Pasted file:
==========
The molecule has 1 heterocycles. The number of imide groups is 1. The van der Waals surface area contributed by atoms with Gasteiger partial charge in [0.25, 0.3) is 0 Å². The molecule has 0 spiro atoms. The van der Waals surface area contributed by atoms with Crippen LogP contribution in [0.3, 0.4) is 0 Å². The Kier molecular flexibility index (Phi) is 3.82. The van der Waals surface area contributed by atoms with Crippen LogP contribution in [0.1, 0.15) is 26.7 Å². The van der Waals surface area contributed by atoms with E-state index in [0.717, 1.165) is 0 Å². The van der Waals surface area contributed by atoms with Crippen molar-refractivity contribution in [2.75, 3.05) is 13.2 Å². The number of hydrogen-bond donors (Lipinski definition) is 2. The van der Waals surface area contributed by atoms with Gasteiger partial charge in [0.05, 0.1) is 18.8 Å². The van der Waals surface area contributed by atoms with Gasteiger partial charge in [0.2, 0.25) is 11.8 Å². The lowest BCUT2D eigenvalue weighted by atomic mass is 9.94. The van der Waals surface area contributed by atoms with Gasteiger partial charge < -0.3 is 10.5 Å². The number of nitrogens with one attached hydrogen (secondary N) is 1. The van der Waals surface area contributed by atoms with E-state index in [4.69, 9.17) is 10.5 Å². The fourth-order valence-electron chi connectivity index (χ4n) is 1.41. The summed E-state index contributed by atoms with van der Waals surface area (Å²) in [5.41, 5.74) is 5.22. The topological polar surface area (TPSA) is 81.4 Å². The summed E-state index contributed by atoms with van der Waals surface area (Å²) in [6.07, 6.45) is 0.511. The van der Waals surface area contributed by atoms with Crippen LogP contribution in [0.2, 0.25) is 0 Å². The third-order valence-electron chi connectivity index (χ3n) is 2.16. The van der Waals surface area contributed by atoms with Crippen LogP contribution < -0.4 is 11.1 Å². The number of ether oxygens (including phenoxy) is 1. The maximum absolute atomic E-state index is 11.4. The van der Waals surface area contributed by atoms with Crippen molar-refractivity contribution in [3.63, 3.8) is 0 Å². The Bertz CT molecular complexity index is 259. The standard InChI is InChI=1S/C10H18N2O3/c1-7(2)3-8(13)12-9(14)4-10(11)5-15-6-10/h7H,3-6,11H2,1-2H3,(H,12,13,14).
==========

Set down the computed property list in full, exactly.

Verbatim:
The molecule has 1 heterocycles. The number of imide groups is 1. The van der Waals surface area contributed by atoms with Gasteiger partial charge in [0.25, 0.3) is 0 Å². The molecule has 0 spiro atoms. The van der Waals surface area contributed by atoms with Crippen LogP contribution in [0.3, 0.4) is 0 Å². The Kier molecular flexibility index (Phi) is 3.82. The van der Waals surface area contributed by atoms with Crippen LogP contribution in [0.1, 0.15) is 26.7 Å². The van der Waals surface area contributed by atoms with E-state index in [0.717, 1.165) is 0 Å². The van der Waals surface area contributed by atoms with Crippen molar-refractivity contribution in [2.75, 3.05) is 13.2 Å². The number of hydrogen-bond donors (Lipinski definition) is 2. The van der Waals surface area contributed by atoms with Gasteiger partial charge in [0.05, 0.1) is 18.8 Å². The van der Waals surface area contributed by atoms with Gasteiger partial charge in [0.2, 0.25) is 11.8 Å². The lowest BCUT2D eigenvalue weighted by atomic mass is 9.94. The van der Waals surface area contributed by atoms with Gasteiger partial charge < -0.3 is 10.5 Å². The number of nitrogens with one attached hydrogen (secondary N) is 1. The van der Waals surface area contributed by atoms with E-state index in [4.69, 9.17) is 10.5 Å². The fourth-order valence-electron chi connectivity index (χ4n) is 1.41. The summed E-state index contributed by atoms with van der Waals surface area (Å²) in [5.41, 5.74) is 5.22. The topological polar surface area (TPSA) is 81.4 Å². The summed E-state index contributed by atoms with van der Waals surface area (Å²) in [6.07, 6.45) is 0.511. The van der Waals surface area contributed by atoms with Crippen LogP contribution in [0.2, 0.25) is 0 Å². The third-order valence-electron chi connectivity index (χ3n) is 2.16. The van der Waals surface area contributed by atoms with Crippen LogP contribution < -0.4 is 11.1 Å². The number of ether oxygens (including phenoxy) is 1. The maximum absolute atomic E-state index is 11.4. The van der Waals surface area contributed by atoms with Crippen molar-refractivity contribution in [3.63, 3.8) is 0 Å². The Bertz CT molecular complexity index is 259. The standard InChI is InChI=1S/C10H18N2O3/c1-7(2)3-8(13)12-9(14)4-10(11)5-15-6-10/h7H,3-6,11H2,1-2H3,(H,12,13,14).